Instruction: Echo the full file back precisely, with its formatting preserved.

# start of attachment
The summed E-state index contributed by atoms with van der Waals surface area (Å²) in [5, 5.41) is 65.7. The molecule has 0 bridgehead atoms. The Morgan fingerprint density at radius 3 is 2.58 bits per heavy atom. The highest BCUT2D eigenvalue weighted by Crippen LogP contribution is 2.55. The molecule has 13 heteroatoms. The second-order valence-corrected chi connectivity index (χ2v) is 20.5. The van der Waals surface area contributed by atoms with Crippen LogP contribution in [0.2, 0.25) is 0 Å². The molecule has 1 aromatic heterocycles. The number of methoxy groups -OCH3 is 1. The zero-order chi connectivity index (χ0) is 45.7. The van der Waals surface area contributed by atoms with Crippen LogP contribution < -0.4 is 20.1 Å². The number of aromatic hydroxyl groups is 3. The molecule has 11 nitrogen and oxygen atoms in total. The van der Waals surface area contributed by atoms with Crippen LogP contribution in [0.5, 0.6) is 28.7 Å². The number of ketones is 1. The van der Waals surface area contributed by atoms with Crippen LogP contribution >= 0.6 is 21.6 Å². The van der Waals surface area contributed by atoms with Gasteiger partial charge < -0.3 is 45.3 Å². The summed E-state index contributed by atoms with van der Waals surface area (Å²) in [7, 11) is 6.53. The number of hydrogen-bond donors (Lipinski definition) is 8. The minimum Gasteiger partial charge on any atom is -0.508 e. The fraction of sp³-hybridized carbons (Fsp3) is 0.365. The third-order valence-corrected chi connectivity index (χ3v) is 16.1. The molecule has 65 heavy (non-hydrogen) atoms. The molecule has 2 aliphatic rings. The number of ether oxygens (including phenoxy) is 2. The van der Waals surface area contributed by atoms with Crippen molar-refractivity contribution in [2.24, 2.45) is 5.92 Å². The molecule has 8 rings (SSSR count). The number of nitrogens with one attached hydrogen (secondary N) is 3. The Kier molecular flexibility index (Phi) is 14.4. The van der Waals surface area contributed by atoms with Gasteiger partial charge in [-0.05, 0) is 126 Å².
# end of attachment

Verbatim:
The summed E-state index contributed by atoms with van der Waals surface area (Å²) in [5, 5.41) is 65.7. The molecule has 0 bridgehead atoms. The Morgan fingerprint density at radius 3 is 2.58 bits per heavy atom. The highest BCUT2D eigenvalue weighted by Crippen LogP contribution is 2.55. The molecule has 13 heteroatoms. The second-order valence-corrected chi connectivity index (χ2v) is 20.5. The van der Waals surface area contributed by atoms with Crippen LogP contribution in [0.2, 0.25) is 0 Å². The molecule has 1 aromatic heterocycles. The number of methoxy groups -OCH3 is 1. The zero-order chi connectivity index (χ0) is 45.7. The van der Waals surface area contributed by atoms with Crippen LogP contribution < -0.4 is 20.1 Å². The number of aromatic hydroxyl groups is 3. The molecule has 11 nitrogen and oxygen atoms in total. The van der Waals surface area contributed by atoms with Crippen LogP contribution in [0.5, 0.6) is 28.7 Å². The number of ketones is 1. The van der Waals surface area contributed by atoms with Crippen LogP contribution >= 0.6 is 21.6 Å². The van der Waals surface area contributed by atoms with Gasteiger partial charge < -0.3 is 45.3 Å². The summed E-state index contributed by atoms with van der Waals surface area (Å²) in [7, 11) is 6.53. The number of hydrogen-bond donors (Lipinski definition) is 8. The minimum Gasteiger partial charge on any atom is -0.508 e. The fraction of sp³-hybridized carbons (Fsp3) is 0.365. The third-order valence-corrected chi connectivity index (χ3v) is 16.1. The molecule has 65 heavy (non-hydrogen) atoms. The molecule has 2 aliphatic rings. The number of ether oxygens (including phenoxy) is 2. The van der Waals surface area contributed by atoms with Crippen molar-refractivity contribution in [2.24, 2.45) is 5.92 Å². The molecule has 8 rings (SSSR count). The number of nitrogens with one attached hydrogen (secondary N) is 3. The Kier molecular flexibility index (Phi) is 14.4. The van der Waals surface area contributed by atoms with Gasteiger partial charge in [-0.05, 0) is 126 Å².